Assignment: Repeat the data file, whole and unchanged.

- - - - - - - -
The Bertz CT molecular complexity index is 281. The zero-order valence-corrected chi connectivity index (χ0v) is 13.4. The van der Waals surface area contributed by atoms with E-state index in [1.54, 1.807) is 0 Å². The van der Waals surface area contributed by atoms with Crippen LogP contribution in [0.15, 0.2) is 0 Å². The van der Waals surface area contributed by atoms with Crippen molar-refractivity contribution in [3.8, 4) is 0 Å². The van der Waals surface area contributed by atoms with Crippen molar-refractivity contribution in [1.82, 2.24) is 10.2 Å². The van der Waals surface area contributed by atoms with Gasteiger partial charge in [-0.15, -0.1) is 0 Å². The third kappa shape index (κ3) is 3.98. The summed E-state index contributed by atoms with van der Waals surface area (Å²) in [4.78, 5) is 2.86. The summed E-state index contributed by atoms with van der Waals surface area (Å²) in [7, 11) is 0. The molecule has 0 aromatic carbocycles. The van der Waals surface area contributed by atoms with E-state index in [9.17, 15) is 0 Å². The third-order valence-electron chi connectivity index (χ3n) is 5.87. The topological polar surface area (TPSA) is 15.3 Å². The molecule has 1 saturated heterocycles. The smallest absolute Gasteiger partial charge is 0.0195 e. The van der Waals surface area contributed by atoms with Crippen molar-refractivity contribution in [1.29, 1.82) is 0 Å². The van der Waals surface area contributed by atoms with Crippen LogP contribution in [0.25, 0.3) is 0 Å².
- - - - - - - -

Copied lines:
The Bertz CT molecular complexity index is 281. The zero-order valence-corrected chi connectivity index (χ0v) is 13.4. The van der Waals surface area contributed by atoms with E-state index in [1.54, 1.807) is 0 Å². The van der Waals surface area contributed by atoms with Crippen LogP contribution in [0.15, 0.2) is 0 Å². The van der Waals surface area contributed by atoms with Crippen molar-refractivity contribution in [3.8, 4) is 0 Å². The van der Waals surface area contributed by atoms with Crippen molar-refractivity contribution in [1.82, 2.24) is 10.2 Å². The van der Waals surface area contributed by atoms with Gasteiger partial charge in [-0.15, -0.1) is 0 Å². The third kappa shape index (κ3) is 3.98. The summed E-state index contributed by atoms with van der Waals surface area (Å²) in [4.78, 5) is 2.86. The summed E-state index contributed by atoms with van der Waals surface area (Å²) in [7, 11) is 0. The molecule has 0 aromatic carbocycles. The van der Waals surface area contributed by atoms with E-state index in [9.17, 15) is 0 Å². The third-order valence-electron chi connectivity index (χ3n) is 5.87. The topological polar surface area (TPSA) is 15.3 Å². The molecule has 1 saturated heterocycles. The smallest absolute Gasteiger partial charge is 0.0195 e. The van der Waals surface area contributed by atoms with Crippen molar-refractivity contribution in [1.29, 1.82) is 0 Å². The van der Waals surface area contributed by atoms with Crippen LogP contribution in [0.25, 0.3) is 0 Å².